The interest has been accrued by the UK company – meaning that it hasn’t been paid to Luxembourg yet – and amounted to US$258 million at the end of 2020. Now that we’re in November 2021, that number is likely to be bigger.

When might this massive pile of interest be paid up to Luxembourg? That’s up to the owners of Siccar Point Energy, who control both parties. But if the loan notes are an internal borrowing within the group, then why are they listed on a stock exchange?

Well, it’s not just any stock exchange. It’s The International Stock Exchange (TISE), which is headquartered in the tax haven of Guernsey. Why would a big company list a security in the tiny Channel Islands rather than in London, Paris or New York? Good question.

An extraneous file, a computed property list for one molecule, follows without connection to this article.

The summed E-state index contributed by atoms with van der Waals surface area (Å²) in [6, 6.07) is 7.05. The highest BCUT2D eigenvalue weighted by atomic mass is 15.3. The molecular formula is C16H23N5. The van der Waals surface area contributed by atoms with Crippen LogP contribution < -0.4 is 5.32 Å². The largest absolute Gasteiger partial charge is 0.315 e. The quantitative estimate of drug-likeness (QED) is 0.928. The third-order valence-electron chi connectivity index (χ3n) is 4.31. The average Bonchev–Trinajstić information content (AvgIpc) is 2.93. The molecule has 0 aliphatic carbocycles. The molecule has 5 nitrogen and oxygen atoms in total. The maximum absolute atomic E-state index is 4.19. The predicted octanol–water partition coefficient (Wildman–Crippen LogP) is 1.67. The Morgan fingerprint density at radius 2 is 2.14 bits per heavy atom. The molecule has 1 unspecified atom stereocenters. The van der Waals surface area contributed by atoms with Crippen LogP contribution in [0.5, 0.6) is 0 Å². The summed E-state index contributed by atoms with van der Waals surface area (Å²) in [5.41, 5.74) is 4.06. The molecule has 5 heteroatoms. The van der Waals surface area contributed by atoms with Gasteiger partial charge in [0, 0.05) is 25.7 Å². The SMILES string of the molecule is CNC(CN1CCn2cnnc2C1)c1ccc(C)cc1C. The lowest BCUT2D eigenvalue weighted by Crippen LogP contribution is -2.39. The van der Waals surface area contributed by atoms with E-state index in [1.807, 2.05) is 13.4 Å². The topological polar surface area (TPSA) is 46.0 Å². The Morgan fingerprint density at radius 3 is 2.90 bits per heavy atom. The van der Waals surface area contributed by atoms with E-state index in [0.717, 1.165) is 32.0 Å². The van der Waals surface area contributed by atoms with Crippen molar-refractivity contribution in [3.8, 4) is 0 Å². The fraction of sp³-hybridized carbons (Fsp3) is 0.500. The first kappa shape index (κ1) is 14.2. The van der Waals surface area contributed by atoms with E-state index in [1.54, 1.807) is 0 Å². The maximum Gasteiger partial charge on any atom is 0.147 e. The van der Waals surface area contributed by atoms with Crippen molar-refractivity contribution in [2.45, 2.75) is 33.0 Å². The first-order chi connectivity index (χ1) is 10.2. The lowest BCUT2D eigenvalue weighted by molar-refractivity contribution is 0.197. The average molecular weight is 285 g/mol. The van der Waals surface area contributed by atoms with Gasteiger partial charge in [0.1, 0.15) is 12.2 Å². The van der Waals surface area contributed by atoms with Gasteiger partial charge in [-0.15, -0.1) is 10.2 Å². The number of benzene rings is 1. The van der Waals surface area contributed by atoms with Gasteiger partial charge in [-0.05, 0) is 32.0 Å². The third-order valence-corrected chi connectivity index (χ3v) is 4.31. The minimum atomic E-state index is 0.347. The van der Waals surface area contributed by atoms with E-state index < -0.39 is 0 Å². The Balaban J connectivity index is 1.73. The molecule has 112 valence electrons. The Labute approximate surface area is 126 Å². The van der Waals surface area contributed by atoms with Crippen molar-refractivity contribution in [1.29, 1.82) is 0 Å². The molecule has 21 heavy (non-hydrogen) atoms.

When a UK company pays interest to an overseas lender, the UK normally charges a withholding tax of 20 per cent on the interest payment. There is a list of exceptions, one of which is that the loan is in the form of a security listed on a recognised stock exchange.

TISE advertises, as one of its advantages for investors, that the UK considers it to be a “recognised stock exchange” for the purposes of this tax break, which is known as the “quoted Eurobond exemption”. This is a well-known loophole which tax justice campaigners have argued against for years.

So it looks to me as if Siccar Point Energy may have listed the loan notes in Guernsey so as to access this exemption and not have to pay the UK withholding tax in future, when the massive pile of interest is paid by the UK company to its parent in Luxembourg.

It’s hard to see why else the group would list an internal borrowing on TISE. Again, I put this to Siccar Point Energy and haven’t so far received a reply. If they have another explanation then I’d be interested to hear it.